Hip Rotation Front View


The article itself describes what's going on in the videos based on EMG research from both golf and baseball, and has some thoughts on how you can work on your hip action in the weight room as well as the batting cage.

One line from the article warrants repeating here:
Here’s the key point: good hip rotation has an element of hip extension!

Give the article a read and spend some time at Eric's website or follow him on twitter.  He's doing a lot of good things in the world of baseball training.

Monday, November 12, 2012

Developing a Plate Discipline Mindset

Plate discipline, pitch recognition, strike zone awareness are each different building blocks of a successful hitting approach.  Mechanics and strength training might get more attention, but baseball skills that center around controlling the strike zone are becoming more and more valuable.  How important is plate discipline?  I'll reference Chicago Cubs president, Theo Epstein, here:


I believe 90 percent of the game revolves around controlling the strike zone



Theo unfiltered on Cubs' on-base woes
Theo says: Know thy zone

____________________________________________________

If you don't want to take Mr. Epstein's word for it, here are a pair of interviews from minor league prospects who are getting recognized for their approaches at the plate:

418 AB's - 78 BB/26 K in 2012




David Laurila just did an interview with O'Neill over at FanGraphs (full interview) :
DL: Does a hitter need to take a lot of strikes to have a high on-base percentage?

MO: Not necessarily. I’m not up there looking to walk. I’m looking for a specific pitch and if the pitcher doesn’t give it to me, I’m taking until I get it. I’m not going to swing if it’s out of the zone I’m looking for. That’s kind of what generates walks for me. I’m patient, and once I get my pitch, I’m swinging. I’m attacking the baseball. I’ve just been fortunate to get a lot of walks, especially this year.



And Jay Kolster recently gave a in-depth look at Andreoli's hitting approach and off-season training (full interview):

John Andreoli interview with Jay Kolster
412 AB's - 75 BB/89 K in 2012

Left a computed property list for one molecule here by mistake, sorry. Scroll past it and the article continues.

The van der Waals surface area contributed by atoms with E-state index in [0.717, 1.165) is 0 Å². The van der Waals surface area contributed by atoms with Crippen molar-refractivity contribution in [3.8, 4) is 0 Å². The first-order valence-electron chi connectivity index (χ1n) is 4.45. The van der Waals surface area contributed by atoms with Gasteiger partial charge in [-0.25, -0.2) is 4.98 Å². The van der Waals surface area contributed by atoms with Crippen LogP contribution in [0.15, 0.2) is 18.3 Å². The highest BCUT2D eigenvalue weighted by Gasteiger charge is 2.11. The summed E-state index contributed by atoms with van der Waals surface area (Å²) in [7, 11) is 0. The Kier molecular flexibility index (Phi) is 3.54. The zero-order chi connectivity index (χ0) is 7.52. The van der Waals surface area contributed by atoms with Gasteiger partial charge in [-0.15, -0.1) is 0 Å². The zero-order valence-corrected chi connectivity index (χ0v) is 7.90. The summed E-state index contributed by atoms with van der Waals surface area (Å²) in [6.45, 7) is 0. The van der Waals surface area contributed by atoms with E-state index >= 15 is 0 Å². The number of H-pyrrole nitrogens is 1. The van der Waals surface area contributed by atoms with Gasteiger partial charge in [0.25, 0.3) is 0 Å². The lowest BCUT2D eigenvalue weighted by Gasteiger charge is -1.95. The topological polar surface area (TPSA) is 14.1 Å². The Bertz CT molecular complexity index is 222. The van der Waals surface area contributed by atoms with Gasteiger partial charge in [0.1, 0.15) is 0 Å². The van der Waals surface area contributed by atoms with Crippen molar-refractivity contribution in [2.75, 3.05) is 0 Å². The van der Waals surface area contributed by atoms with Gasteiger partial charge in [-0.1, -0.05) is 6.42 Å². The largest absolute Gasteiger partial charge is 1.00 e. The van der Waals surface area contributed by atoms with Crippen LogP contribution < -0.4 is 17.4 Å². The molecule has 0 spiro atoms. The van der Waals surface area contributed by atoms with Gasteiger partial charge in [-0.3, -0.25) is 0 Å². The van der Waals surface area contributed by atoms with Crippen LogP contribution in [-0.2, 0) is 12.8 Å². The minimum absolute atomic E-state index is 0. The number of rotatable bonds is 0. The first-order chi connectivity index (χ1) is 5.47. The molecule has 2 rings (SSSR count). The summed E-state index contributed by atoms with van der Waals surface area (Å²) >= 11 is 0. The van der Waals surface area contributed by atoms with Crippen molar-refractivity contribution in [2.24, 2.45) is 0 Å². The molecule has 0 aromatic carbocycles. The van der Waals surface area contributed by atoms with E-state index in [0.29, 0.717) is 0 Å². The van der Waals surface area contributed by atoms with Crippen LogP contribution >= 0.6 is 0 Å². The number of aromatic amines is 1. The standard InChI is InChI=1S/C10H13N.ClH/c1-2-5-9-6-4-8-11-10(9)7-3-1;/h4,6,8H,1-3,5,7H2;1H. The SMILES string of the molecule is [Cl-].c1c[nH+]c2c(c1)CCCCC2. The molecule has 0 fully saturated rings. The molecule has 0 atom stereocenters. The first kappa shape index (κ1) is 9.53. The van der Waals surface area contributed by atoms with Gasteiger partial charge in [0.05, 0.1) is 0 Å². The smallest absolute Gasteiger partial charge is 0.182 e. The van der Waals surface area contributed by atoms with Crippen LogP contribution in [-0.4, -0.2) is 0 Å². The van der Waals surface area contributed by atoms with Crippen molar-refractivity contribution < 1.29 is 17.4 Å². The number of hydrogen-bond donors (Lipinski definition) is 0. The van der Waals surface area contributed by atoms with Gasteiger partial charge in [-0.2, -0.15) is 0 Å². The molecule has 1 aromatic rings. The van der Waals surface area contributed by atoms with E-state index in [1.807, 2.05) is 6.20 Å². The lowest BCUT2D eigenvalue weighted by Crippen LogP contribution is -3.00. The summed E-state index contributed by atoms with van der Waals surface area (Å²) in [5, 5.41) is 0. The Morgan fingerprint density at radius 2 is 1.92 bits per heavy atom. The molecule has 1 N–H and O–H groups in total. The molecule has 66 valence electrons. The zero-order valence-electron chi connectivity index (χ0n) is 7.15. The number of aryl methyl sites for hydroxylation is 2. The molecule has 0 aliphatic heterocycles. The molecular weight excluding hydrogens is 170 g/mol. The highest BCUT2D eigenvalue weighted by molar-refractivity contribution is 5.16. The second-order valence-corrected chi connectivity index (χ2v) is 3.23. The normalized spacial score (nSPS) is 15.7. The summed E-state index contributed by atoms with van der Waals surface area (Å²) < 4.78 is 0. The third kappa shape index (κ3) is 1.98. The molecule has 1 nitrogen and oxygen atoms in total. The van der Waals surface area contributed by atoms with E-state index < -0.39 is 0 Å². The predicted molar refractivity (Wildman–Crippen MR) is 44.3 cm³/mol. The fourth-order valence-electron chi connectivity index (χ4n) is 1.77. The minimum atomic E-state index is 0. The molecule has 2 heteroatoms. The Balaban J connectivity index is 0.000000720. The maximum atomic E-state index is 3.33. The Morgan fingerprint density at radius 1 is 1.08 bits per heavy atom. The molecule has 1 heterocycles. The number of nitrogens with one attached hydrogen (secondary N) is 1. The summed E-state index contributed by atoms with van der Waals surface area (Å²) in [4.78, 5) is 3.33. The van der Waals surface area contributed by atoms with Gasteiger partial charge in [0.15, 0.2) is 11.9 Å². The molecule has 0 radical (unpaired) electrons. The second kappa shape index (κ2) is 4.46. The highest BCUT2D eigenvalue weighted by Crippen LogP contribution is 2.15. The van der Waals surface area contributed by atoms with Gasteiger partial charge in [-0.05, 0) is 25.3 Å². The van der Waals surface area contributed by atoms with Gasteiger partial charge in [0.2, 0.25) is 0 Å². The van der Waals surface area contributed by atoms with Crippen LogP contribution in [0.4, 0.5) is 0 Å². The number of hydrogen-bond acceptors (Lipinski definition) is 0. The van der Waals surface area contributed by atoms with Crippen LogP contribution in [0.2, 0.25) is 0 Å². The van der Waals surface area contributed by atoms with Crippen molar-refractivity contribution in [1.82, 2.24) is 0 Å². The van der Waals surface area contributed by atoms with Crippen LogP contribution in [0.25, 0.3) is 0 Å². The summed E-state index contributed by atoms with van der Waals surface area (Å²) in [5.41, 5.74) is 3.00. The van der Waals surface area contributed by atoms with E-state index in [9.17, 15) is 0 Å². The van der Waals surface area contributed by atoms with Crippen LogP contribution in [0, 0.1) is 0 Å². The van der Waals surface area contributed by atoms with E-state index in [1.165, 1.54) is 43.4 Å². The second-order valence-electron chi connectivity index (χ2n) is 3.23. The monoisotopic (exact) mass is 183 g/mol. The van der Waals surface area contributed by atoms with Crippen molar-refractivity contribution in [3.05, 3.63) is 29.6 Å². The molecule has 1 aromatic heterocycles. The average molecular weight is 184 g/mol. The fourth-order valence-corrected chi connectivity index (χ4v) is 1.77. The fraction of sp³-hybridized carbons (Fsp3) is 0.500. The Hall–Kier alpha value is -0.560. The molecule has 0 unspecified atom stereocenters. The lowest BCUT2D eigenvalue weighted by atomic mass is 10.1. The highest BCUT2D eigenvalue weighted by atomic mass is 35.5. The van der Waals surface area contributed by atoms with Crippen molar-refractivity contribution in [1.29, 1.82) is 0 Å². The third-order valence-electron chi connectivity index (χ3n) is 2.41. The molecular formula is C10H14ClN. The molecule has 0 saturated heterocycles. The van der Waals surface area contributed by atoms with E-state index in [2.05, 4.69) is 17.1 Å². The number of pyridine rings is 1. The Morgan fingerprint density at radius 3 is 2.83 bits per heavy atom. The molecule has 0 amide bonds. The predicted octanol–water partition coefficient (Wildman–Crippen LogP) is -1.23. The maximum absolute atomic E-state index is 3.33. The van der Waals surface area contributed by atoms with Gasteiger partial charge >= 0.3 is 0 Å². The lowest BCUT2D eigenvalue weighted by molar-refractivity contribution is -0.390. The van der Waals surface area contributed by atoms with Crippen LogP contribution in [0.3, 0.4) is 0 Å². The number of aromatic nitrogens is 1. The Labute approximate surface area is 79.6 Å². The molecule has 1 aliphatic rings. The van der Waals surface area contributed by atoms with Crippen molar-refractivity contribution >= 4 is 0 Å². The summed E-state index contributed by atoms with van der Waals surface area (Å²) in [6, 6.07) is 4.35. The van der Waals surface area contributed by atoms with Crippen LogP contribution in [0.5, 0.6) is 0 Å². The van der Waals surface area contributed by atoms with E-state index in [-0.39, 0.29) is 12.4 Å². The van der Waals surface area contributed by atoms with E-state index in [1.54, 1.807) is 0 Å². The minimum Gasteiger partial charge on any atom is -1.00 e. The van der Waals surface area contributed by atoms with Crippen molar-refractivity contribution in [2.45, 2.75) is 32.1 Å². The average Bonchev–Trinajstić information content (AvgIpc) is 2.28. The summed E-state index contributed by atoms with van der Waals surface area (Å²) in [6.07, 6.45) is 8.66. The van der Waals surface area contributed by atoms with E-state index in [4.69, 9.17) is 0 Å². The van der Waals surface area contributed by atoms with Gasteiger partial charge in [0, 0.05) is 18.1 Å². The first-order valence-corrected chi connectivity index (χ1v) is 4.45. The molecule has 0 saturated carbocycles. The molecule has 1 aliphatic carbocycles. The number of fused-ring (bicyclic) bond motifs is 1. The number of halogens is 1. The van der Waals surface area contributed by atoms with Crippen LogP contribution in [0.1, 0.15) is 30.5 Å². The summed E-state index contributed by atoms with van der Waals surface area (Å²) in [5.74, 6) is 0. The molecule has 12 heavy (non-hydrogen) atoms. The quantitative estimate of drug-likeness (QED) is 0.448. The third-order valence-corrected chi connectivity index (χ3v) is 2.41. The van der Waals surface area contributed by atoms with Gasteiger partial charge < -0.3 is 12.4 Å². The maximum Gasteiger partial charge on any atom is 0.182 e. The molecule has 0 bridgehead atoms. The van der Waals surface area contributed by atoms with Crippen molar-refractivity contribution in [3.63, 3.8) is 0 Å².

Hitters need to take their walks. When they don’t hitters end up miss hitting a lot of pitches and get themselves out. The key here is to know what pitch you want to hit, to put a good swing on it when you get it, and not be afraid to take a pitch.

_____________________________________________________

With all the training out there addressing baseball's 5 traditional tools, it's important that we don't overlook one of hitting's most fundamental skills - knowing the strike zone.  Learn to identify your strengths and weaknesses within the strike zone, pay attention to what the pitcher can and can't do in the strike zone...now you're on your way to having a plan at the plate!

Wednesday, February 1, 2012

Sports Vision Training comes to the Warehouse

Special thank you to sports vision specialist Dr. Larry Lampert who recently stopped by the Swingtraining.net Warehouse to do vision testing on several of our hitters. With all the work these players have done training for bat speed, swing quickness, reaction time, mechanics, and plate discipline, it was only natural that we address the often overlooked aspect of vision training.

Very interesting that despite 20/15 vision in a couple of the hitters, Dr. Lampert was quickly able to find areas for potential improvement - vergence, convergence, peripheral vision, focusing, tracking, and teaming of the eyes are all examples of how the eyes work to provide information to the brain.

Fortunately, these areas can be improved and the muscles controlling the eyes can be strengthened like other muscles in the body.  After Dr. Lampert's evaluation, he set the players up with his internet based vision training program with directions specific to their areas of need.

[caption id="attachment_3058" align="aligncenter" width="572" caption="vision training in the warehouse"][/caption]

Dr. Lampert is local to the Palm Beach area with an office in Boca Raton.  He's worked with top level athletes of several sports, not just baseball.  Here are some links where you can find more information: